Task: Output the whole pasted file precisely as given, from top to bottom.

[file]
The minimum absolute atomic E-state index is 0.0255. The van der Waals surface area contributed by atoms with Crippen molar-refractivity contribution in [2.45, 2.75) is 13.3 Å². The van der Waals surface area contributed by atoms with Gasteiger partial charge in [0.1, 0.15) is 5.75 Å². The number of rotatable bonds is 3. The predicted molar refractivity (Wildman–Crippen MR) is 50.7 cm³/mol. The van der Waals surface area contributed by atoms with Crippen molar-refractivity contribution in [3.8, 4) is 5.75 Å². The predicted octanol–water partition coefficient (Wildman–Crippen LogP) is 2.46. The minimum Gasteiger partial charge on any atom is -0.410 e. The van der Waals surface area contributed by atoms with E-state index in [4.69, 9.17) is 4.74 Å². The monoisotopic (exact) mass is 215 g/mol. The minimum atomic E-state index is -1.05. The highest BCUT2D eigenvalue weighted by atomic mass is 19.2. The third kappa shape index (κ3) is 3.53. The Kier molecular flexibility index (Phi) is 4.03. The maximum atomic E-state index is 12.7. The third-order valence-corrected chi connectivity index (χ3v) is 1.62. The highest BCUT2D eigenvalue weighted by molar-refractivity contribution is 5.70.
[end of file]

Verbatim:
The minimum absolute atomic E-state index is 0.0255. The van der Waals surface area contributed by atoms with Crippen molar-refractivity contribution in [2.45, 2.75) is 13.3 Å². The van der Waals surface area contributed by atoms with Gasteiger partial charge in [0.1, 0.15) is 5.75 Å². The number of rotatable bonds is 3. The predicted molar refractivity (Wildman–Crippen MR) is 50.7 cm³/mol. The van der Waals surface area contributed by atoms with Crippen molar-refractivity contribution in [3.8, 4) is 5.75 Å². The predicted octanol–water partition coefficient (Wildman–Crippen LogP) is 2.46. The minimum Gasteiger partial charge on any atom is -0.410 e. The van der Waals surface area contributed by atoms with E-state index in [4.69, 9.17) is 4.74 Å². The monoisotopic (exact) mass is 215 g/mol. The minimum atomic E-state index is -1.05. The highest BCUT2D eigenvalue weighted by atomic mass is 19.2. The third kappa shape index (κ3) is 3.53. The Kier molecular flexibility index (Phi) is 4.03. The maximum atomic E-state index is 12.7. The third-order valence-corrected chi connectivity index (χ3v) is 1.62. The highest BCUT2D eigenvalue weighted by molar-refractivity contribution is 5.70.